Can Online Research Techniques Ever Really Replace Face-to-Face Methods?
In line with the progress of all things digital, there has been a great deal of interest in new high-tech online research methods in recent years. Various articles and luminaries have set out how online methods are able to surpass the value gained from traditional face-to-face techniques.
It is certainly true that they show a great deal of promise as tools, but the reality is that every research method has its advantages and disadvantages. Depending on the ultimate aims of the research, budget and timescales, one method may be ideally suited to one research project but woefully suited for another.
So, where could these new tools add real value in the FMCG market research mix? We’ll examine the situations where online methods can work best and where more traditional face-to-face methodologies are worth considering.
Artificial Intelligence Analysis
As social media has become more and more ubiquitous, it represents a rich seam of comment, opinion and observation expressed by consumers all across the globe. Once, it was inconceivable to analyse due to the size of this growing data mountain. Now, software developers have made it possible to gather insight from this data by producing complex AI software able to ‘scrape’ the internet for relevant text. This is then analysed and segmented, ultimately turning it into indispensable insight.
This software has had a huge impact on the industry, allowing businesses to measure reactions to their brands and track the progress of certain trends. One example where it has been useful is in studying the meat free movement – a trend which receives a great deal of attention on social media.
AI allows businesses to measure the volume of positive vs. negative comments and allows them to segment comments into different types depending on the language used e.g. 15% of comments may be around sustainability, 5% may relate to animals etc. This information is useful in highlighting motivations, attitudes and opinions of consumers – theoretically a way of achieving the ultimate research goal of attaining qualitative insight at scale.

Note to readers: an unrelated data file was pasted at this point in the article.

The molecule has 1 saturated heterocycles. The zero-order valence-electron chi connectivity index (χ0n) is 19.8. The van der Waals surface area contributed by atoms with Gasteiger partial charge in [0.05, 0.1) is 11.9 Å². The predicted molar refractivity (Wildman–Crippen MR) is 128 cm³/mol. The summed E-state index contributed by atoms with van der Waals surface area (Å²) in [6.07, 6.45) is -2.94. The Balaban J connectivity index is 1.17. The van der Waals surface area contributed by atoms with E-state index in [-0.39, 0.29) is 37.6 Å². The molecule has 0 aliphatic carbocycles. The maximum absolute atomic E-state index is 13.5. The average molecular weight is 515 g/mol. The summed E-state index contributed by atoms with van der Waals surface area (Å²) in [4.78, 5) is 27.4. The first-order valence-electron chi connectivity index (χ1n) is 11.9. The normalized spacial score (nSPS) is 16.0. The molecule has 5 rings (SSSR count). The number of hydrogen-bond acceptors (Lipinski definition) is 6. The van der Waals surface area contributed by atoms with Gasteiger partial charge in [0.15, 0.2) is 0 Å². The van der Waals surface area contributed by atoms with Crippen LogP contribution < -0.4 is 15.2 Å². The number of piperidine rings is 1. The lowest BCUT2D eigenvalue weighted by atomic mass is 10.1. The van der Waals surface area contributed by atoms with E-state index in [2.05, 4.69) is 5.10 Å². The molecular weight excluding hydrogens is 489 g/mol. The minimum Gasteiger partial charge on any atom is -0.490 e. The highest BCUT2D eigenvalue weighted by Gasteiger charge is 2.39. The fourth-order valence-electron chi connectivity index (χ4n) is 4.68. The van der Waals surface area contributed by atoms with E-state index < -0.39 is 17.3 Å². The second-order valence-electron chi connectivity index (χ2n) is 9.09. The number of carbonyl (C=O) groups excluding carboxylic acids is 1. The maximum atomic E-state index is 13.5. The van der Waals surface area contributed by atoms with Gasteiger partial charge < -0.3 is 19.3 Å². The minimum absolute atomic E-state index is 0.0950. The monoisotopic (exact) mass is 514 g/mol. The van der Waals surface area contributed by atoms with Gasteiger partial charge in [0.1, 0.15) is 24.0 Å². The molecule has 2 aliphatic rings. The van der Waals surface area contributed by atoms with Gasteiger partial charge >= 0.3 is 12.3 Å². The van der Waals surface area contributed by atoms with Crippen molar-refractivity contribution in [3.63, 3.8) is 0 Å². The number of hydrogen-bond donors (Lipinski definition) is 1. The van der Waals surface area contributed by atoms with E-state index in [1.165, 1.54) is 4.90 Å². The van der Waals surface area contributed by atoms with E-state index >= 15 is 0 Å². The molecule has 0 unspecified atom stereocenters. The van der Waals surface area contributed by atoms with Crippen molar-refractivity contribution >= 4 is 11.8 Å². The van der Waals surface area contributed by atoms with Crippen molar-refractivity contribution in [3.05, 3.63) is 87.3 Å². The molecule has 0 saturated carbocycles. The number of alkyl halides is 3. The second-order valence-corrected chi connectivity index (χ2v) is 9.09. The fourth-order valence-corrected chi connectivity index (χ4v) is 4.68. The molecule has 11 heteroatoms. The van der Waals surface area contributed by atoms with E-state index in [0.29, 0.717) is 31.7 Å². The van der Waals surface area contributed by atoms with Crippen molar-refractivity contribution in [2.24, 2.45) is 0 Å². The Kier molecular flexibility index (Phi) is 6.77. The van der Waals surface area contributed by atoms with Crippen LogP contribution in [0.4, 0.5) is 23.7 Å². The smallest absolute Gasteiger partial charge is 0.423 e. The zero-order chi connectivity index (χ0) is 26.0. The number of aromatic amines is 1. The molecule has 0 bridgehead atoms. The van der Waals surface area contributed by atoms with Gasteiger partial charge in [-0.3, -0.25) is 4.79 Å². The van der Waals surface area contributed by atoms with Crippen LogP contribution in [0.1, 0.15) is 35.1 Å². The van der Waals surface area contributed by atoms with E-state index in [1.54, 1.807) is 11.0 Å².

While this software is sure to delight many brands keen to see real-life, real-time data, social media insight should clearly be taken with a pinch of salt. Social media profiles are a reflection of the best versions of peoples’ lives and comments made may not necessarily represent the most reliable view of that person really thinks. This is one of the reasons why online forums can be a better source of data as commenters tend to provide richer explanations of their genuine thought processes.
However, while forums, and indeed social media, are useful where there is controversy or a lot of discussion around a brand, product area or trend, they are clearly likely to be of limited use for areas people are unlikely to be discussing online. For relatively small brands for instance, or very niche categories, there is unlikely to be a huge amount of data available. Therefore, these online scraping techniques at the moment are best utilised for examining popular trends over time.